Open forum on Disaster Risk ReductionAugust 31, 2015, 6:01 pm
Disasters affect all of us. They result in significant economic and social losses that can impede the capacity of countries to develop sustainability and address burning issues of poverty and inequality. While it is important for nations to manage and react after a disaster takes place, it is even more important to prepare for disasters by focusing on reducing the risks and impacts of a disaster. The Sendai Framework on Disaster Risk Reduction (SFDRR) calls for a greater focus on building resilience and less on post-event disaster management. It advocates implementing measures across economic, social, environmental, technological and health sectors to reduce exposure to hazards and strengthen resilience among people.
The 2015 Global Assessment Report (GAR) on Disasters produced by the UN’s Office for Disaster Risk Reduction (UNISDR) provides us with compelling evidence to support the Sendai Framework on Disaster Risk Reduction. The GAR highlights the impacts of disasters and the opportunity costs for future development, if disaster risks are not recognised and managed. Most importantly the GAR emphasises the need to reorient our approach to development, where managing risks is part of development and not simply an ad-on.
In Sri Lanka, even though there has been much progress in establishing early warning systems, developing Special Area Management Plans incorporating DRR concerns in six specific coastal locations, and creating an institutional structure within government for disaster management, our ability to avoid either what the GAR calls " socially constructed disaster risks" within development or the exacerbation of "extensive risks" (such as frequently occurring floods, droughts, landslides etc) has been less successful. The devastating landslide in the Meeriyabedde Tea Plantation in Koslanda that destroyed the homes of many plantation workers at the end of last year, despite the availability of landslide data – showed us that there are many challenges to ensuring that disaster risk is effectively managed and peoples’ lives are not endangered.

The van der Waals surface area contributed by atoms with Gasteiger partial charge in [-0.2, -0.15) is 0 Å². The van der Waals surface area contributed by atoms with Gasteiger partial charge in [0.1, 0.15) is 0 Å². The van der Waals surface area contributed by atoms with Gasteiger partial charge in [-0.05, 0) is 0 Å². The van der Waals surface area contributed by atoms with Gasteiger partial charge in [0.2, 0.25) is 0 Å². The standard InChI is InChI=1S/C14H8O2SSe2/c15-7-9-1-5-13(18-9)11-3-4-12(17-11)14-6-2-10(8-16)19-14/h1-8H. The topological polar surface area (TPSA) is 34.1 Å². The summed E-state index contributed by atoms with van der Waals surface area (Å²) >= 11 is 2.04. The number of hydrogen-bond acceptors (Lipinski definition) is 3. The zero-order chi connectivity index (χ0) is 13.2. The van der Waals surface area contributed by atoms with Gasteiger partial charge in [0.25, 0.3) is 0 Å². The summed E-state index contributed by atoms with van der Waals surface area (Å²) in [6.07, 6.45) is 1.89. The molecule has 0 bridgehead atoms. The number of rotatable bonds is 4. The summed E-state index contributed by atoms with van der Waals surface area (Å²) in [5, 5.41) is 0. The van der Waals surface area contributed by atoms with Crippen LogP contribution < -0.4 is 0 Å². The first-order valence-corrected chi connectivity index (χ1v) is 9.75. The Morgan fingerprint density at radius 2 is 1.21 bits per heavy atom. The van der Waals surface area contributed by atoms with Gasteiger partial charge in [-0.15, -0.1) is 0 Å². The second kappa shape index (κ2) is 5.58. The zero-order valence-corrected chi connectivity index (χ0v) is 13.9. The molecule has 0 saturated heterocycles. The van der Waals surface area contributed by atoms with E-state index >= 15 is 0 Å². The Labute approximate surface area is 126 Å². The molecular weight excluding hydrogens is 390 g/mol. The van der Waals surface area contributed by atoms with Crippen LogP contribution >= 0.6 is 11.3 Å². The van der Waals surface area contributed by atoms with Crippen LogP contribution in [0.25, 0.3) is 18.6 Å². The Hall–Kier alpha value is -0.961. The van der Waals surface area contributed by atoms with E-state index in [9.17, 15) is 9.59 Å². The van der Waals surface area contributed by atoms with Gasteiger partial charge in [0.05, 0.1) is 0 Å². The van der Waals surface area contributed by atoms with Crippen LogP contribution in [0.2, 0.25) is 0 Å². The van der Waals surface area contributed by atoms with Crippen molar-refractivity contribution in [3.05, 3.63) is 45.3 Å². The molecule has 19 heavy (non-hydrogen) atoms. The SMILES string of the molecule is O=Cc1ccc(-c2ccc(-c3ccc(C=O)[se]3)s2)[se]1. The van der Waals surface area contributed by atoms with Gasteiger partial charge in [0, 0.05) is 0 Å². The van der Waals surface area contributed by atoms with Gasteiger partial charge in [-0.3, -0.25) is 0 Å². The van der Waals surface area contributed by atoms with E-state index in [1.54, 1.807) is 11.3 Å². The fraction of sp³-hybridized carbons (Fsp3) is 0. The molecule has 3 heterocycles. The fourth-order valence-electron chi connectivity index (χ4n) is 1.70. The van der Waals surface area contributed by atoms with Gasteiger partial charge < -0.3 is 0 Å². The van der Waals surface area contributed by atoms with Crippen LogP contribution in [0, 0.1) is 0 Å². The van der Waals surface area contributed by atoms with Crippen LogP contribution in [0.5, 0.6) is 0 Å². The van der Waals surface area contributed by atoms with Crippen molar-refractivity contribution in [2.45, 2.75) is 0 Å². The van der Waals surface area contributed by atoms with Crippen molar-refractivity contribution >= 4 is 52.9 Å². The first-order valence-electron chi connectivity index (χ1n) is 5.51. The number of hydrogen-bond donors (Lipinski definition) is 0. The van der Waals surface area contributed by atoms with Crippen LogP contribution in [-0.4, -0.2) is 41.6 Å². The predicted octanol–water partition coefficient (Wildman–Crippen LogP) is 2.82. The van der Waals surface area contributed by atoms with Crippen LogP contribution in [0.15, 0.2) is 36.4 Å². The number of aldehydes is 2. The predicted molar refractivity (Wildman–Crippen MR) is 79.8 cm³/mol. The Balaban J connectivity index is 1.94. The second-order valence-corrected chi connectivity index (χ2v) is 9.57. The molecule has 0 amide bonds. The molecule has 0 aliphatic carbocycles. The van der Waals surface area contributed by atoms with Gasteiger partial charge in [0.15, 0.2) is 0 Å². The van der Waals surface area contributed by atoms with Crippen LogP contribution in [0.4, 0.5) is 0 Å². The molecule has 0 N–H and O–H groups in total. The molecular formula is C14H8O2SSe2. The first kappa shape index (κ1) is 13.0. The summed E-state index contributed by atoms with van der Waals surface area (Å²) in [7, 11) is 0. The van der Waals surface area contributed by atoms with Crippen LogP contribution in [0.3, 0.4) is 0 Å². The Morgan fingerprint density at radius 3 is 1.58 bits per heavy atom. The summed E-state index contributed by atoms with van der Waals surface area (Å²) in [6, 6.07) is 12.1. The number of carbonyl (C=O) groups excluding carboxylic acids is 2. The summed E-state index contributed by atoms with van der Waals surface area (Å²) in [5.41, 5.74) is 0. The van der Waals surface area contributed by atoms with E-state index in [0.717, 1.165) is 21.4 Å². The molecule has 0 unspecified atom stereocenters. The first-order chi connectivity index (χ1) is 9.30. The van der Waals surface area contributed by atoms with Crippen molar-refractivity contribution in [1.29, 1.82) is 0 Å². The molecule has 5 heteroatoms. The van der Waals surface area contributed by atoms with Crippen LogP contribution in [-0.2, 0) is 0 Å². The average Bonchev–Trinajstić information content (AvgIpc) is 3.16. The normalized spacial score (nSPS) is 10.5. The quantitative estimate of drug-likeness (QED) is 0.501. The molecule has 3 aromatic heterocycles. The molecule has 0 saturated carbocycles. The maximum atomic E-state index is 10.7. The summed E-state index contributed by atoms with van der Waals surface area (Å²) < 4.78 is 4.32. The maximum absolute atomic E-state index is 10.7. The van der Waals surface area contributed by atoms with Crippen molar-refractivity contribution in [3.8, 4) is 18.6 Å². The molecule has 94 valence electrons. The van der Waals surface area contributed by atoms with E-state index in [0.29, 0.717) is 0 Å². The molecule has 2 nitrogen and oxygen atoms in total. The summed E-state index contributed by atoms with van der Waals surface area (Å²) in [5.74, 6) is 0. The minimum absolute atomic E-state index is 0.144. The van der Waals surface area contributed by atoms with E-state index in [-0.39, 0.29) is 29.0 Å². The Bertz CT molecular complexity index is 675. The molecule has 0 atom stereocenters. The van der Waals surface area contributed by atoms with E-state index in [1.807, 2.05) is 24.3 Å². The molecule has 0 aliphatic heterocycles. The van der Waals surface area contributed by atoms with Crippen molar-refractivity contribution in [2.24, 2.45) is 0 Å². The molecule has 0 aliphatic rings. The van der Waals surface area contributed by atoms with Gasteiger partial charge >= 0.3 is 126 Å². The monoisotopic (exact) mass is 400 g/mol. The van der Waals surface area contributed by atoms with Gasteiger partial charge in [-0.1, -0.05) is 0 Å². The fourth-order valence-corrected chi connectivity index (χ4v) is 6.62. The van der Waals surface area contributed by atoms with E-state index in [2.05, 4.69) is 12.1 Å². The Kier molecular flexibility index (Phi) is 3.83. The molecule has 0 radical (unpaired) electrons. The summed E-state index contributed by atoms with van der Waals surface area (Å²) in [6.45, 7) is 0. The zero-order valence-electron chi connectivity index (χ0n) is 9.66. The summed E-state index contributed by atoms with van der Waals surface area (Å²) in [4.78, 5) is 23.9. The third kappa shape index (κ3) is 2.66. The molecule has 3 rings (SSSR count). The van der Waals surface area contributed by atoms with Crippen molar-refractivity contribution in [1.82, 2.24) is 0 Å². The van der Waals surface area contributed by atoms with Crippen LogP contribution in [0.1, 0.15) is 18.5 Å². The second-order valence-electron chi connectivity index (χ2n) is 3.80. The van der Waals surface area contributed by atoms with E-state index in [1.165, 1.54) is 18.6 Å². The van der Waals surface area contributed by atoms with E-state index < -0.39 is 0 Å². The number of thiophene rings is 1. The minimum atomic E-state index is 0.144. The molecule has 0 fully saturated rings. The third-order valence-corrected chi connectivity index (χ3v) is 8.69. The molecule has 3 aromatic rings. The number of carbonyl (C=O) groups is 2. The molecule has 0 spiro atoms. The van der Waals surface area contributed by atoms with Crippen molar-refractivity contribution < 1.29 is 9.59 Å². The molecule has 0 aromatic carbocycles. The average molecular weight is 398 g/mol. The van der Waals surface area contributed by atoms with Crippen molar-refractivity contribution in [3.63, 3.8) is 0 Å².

Duryog Nivaran (South Asian Network for DRR), the Ministry of Disaster Management and the United Nations Development Programme (UNDP) Sri Lanka, with support from the UN’s Office for Disaster Risk Reduction (UNISDR) have initiated a two day dialogue for Sri Lanka to explore its commitment to the Sendai Framework on Disaster Risk Reduction and to identify implementation priorities. The dialogue also brings together expertise from South Asian countries that will add value to the local discussions and initiate regional priority setting towards better disaster risk management. Duryog Nivaran’s member organisations in Sri Lanka, CEPA and Janathakshan are leading the coordination of all the events in Sri Lanka.
The GAR will be launched at the 54th Open Forum of the Centre for Poverty Analysis where the outcomes of the two day dialogue will also be shared. The Open Forum entitled A Policy Dialogue on Disaster Risk Reduction "Implementing the Sendai Framework for Disaster Risk Reduction: Learning from global and regional experiences", will take place on September 3 at 4.00pm at the Auditorium of the Lakshman Kadirgamar Institute for International Relations and Strategic Studies (24, Horton Place, Colombo 07), and will include presentations from different stakeholders including the Sri Lanka Government and UNISDR. The Forum will provide a platform for development professionals working with government, private sector or civil society to engage with the issues of disaster risk reduction. If you wish to attend the forum and participate in the discussions, please contact Juanita via phone: 4690200 or email: email@example.com
Last Updated Apr 28 2017 | 09:24 pm